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Balloon Reset, 2-Step Loans Need Attention


WASHINGTON — If you're one of the hundreds of thousands of American home buyers or refinancers who took out a popular cut-rate mortgage earlier in the 1990s, carrying the name "balloon reset" or "two-step," get ready to make a key financial decision.

The first wave of an estimated 800,000-plus Freddie Mac and Fannie Mae five-year and seven-year mortgages that originated nationwide from 1991 onward are hitting their rate-adjustment or payoff points. And in some cases, say mortgage industry experts, borrowers are unaware of the special mechanics of their loans and of what they need to do to keep them on the books.

For some borrowers, that lack of understanding could be disastrous: They could be legally required to pay off their loans this year, or to find a quick replacement, even though they thought they had a 30-year mortgage.

Here's what's happening: In the early 1990s, the two behemoths of the mortgage market--Freddie Mac (Federal Home Loan Mortgage Corp.) and Fannie Mae (Federal National Mortgage Assn.)--rolled out innovative loans with starting rates about half a percentage point below the then-prevailing 9 1/2% for fixed-rate 30-year mortgages.

Freddie Mac's loan was called a "balloon reset." It allowed borrowers to choose an initial five- or seven-year term with a fixed discount rate. At the end of the initial period, borrowers might qualify for a "reset," a fixed rate for the remaining 25-year term of the loan. Alternatively, the borrower could pay off the entire principal debt in a lump-sum "balloon" payment by refinancing for some other type of mortgage.

Fannie Mae offered two cut-rate options: a new "two-step" adjustable rate loan with the first--and only--adjustment scheduled five or seven years down the road, and a seven-year balloon requiring a rate adjustment or payoff at the end of that term.

Although borrowers might not have focused on the fine print at the time, the balloon loans carry special requirements at the five- or seven-year mark to avoid triggering a lump-sum payoff. If a homeowner wants to keep a Freddie Mac balloon reset mortgage on the books, he or she has to meet several criteria:

* The past year's payment history must be squeaky clean, with no payments 30 days or more late.

* No home equity lines of credit, second mortgages or other liens against the property are allowed.

* The home must still be occupied and owned by the original borrower.

* The borrower must make a written request to the lender to reset the rate and extend the loan within an extremely narrow time window--between 45 and 60 days before the balloon payoff date.

Borrowers who fail to qualify on just one of these requirements could find their loans deemed due and payable in full at the five- or seven-year maturity date. Freddie Mac has financed about 500,000 discount-rate balloon loans during the first half of the decade. The only problem, according to Freddie Mac officials, is that as the earliest batches of the five-year balloons reach or near maturity, some borrowers seem to have forgotten that they don't have a standard-issue, 30-year mortgage.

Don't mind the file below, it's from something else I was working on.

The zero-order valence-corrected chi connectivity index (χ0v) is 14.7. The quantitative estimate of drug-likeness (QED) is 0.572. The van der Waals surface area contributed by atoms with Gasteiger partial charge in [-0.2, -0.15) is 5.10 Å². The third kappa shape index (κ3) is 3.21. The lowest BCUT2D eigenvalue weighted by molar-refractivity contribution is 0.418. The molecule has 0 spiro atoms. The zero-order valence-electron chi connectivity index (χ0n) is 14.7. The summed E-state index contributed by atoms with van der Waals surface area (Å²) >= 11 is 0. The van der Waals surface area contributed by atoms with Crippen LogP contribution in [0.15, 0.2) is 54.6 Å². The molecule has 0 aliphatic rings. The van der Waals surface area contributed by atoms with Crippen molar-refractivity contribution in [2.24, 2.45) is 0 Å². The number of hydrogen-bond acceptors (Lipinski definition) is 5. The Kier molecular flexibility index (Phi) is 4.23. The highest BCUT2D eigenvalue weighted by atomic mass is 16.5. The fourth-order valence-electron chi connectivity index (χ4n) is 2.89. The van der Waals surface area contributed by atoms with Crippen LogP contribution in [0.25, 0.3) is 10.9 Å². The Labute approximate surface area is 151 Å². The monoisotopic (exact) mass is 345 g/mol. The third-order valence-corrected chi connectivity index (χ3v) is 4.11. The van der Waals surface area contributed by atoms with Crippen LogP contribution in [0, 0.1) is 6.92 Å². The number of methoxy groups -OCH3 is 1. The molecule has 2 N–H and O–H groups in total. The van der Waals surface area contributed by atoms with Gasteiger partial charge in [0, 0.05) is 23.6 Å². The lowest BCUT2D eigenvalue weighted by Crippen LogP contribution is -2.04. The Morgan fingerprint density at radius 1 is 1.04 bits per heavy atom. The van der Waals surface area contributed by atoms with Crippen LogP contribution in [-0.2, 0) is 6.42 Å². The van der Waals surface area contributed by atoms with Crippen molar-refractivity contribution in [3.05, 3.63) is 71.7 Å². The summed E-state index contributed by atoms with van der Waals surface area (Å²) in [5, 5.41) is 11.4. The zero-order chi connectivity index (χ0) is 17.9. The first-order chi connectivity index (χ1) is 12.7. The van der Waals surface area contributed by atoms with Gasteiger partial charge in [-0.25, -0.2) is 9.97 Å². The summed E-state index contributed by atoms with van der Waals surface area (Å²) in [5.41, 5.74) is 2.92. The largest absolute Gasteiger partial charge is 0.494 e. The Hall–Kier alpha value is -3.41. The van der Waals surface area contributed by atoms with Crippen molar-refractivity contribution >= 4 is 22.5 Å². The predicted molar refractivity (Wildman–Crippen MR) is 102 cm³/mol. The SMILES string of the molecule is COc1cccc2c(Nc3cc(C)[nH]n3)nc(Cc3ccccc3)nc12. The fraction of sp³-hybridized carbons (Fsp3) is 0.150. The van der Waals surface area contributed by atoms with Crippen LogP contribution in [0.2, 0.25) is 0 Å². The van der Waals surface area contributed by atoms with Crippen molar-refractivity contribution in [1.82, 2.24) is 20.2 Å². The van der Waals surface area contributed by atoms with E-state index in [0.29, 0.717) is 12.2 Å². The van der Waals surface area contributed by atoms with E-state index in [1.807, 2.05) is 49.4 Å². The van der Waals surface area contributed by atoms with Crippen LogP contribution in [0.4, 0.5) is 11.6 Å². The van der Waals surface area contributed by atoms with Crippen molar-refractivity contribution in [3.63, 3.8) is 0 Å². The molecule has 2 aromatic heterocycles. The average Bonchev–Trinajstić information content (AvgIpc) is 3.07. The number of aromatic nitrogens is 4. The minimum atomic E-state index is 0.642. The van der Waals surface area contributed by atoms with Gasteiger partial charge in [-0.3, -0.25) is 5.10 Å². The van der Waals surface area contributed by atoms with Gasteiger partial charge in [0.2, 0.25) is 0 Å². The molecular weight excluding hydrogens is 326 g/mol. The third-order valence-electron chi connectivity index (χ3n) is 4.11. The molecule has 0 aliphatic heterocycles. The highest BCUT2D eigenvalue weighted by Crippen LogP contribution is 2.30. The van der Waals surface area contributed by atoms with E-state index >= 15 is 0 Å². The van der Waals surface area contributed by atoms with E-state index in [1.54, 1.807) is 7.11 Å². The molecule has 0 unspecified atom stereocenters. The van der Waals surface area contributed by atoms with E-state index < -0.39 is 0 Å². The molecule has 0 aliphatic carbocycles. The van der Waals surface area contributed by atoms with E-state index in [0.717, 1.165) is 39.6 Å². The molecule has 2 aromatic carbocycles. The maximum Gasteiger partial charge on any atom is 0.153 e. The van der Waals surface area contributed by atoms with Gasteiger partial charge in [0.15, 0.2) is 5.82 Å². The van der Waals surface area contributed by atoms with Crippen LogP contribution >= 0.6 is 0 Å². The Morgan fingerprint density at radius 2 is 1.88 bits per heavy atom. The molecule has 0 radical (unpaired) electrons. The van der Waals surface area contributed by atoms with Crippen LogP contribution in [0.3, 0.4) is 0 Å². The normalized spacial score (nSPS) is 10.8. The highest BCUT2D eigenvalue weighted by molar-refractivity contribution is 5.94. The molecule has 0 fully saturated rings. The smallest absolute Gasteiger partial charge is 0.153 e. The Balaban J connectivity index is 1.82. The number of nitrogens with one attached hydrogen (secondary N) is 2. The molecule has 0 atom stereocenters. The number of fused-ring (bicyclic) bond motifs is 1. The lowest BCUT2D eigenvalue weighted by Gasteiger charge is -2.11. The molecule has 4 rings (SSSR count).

"People think that they can just keep making the [monthly] mortgage payments, but that's not the case," says Freddie Mac vice president Cam Melchiorre. "This is a different type of animal."

Borrowers with maturing five-year balloons need to respond promptly when their loan servicer writes to them asking whether they wish to reset the rate, says Melchiorre.

The current reset rate is about 8.625%--representing a slight decrease in monthly payments for 1991-vintage borrowers. But those consumers could lose the lower reset rate and expose themselves to the costs and hassles of refinancing if they don't get in touch with servicers on time.


Fannie Mae's "two-step" borrowers face a different situation. Their five-year loans function like true adjustable-rate mortgages, not balloons. There is no lump-sum payoff requirement. There are no special criteria to meet. On the termination date of the initial five-year period, their rates automatically adjust to a new rate, fixed for the next 25 years.

Like Freddie's reset rate, Fannie Mae's two-step adjustment provides the borrower with a new long-term rate that probably represents a slight decrease from the initial rate. But in both cases, the new rate is about half a percentage point higher than the best-available rate a shopper could find in the 30-year mortgage marketplace.

Which means that five-year two-step borrowers need to confront the same basic question facing Freddie's reset borrowers: Should they refinance elsewhere or stick with the revised rate on the loan they've got? Either way, though, they must be alert to the crucial deadline built into the Fannie or Freddie loan.

To be safe, pull out your mortgage documents and check. You may be one of the thousands whose mortgage clocks are ticking toward a rate-adjustment deadline you forgot.


Distributed by the Washington Post Writers Group.

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